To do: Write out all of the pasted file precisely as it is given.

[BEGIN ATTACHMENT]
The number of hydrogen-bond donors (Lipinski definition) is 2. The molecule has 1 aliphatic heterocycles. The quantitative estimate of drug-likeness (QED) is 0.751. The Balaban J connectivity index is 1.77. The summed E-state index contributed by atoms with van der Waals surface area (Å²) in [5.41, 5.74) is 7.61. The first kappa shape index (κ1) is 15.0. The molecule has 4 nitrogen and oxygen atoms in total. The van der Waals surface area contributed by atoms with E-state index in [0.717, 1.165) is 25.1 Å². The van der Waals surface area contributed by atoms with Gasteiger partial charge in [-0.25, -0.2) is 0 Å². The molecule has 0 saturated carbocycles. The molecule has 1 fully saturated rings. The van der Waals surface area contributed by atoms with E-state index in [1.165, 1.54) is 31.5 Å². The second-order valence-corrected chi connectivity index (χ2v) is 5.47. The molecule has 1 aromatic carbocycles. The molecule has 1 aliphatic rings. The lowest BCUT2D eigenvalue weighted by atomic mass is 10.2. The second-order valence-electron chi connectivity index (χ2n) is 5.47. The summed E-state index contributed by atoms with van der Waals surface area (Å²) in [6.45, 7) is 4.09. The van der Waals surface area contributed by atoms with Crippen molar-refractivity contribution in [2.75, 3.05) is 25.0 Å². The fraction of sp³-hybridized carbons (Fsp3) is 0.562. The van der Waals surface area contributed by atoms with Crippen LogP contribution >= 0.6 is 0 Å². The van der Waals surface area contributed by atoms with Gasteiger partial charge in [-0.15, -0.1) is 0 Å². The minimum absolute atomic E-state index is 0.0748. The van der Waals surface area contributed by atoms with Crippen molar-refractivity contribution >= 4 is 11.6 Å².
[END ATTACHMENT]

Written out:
The number of hydrogen-bond donors (Lipinski definition) is 2. The molecule has 1 aliphatic heterocycles. The quantitative estimate of drug-likeness (QED) is 0.751. The Balaban J connectivity index is 1.77. The summed E-state index contributed by atoms with van der Waals surface area (Å²) in [5.41, 5.74) is 7.61. The first kappa shape index (κ1) is 15.0. The molecule has 4 nitrogen and oxygen atoms in total. The van der Waals surface area contributed by atoms with E-state index in [0.717, 1.165) is 25.1 Å². The van der Waals surface area contributed by atoms with Gasteiger partial charge in [-0.25, -0.2) is 0 Å². The molecule has 0 saturated carbocycles. The molecule has 1 fully saturated rings. The van der Waals surface area contributed by atoms with E-state index in [1.165, 1.54) is 31.5 Å². The second-order valence-corrected chi connectivity index (χ2v) is 5.47. The molecule has 1 aromatic carbocycles. The molecule has 1 aliphatic rings. The lowest BCUT2D eigenvalue weighted by atomic mass is 10.2. The second-order valence-electron chi connectivity index (χ2n) is 5.47. The summed E-state index contributed by atoms with van der Waals surface area (Å²) in [6.45, 7) is 4.09. The van der Waals surface area contributed by atoms with Crippen molar-refractivity contribution in [2.75, 3.05) is 25.0 Å². The fraction of sp³-hybridized carbons (Fsp3) is 0.562. The van der Waals surface area contributed by atoms with Crippen LogP contribution >= 0.6 is 0 Å². The van der Waals surface area contributed by atoms with Gasteiger partial charge in [-0.15, -0.1) is 0 Å². The minimum absolute atomic E-state index is 0.0748. The van der Waals surface area contributed by atoms with Crippen molar-refractivity contribution >= 4 is 11.6 Å².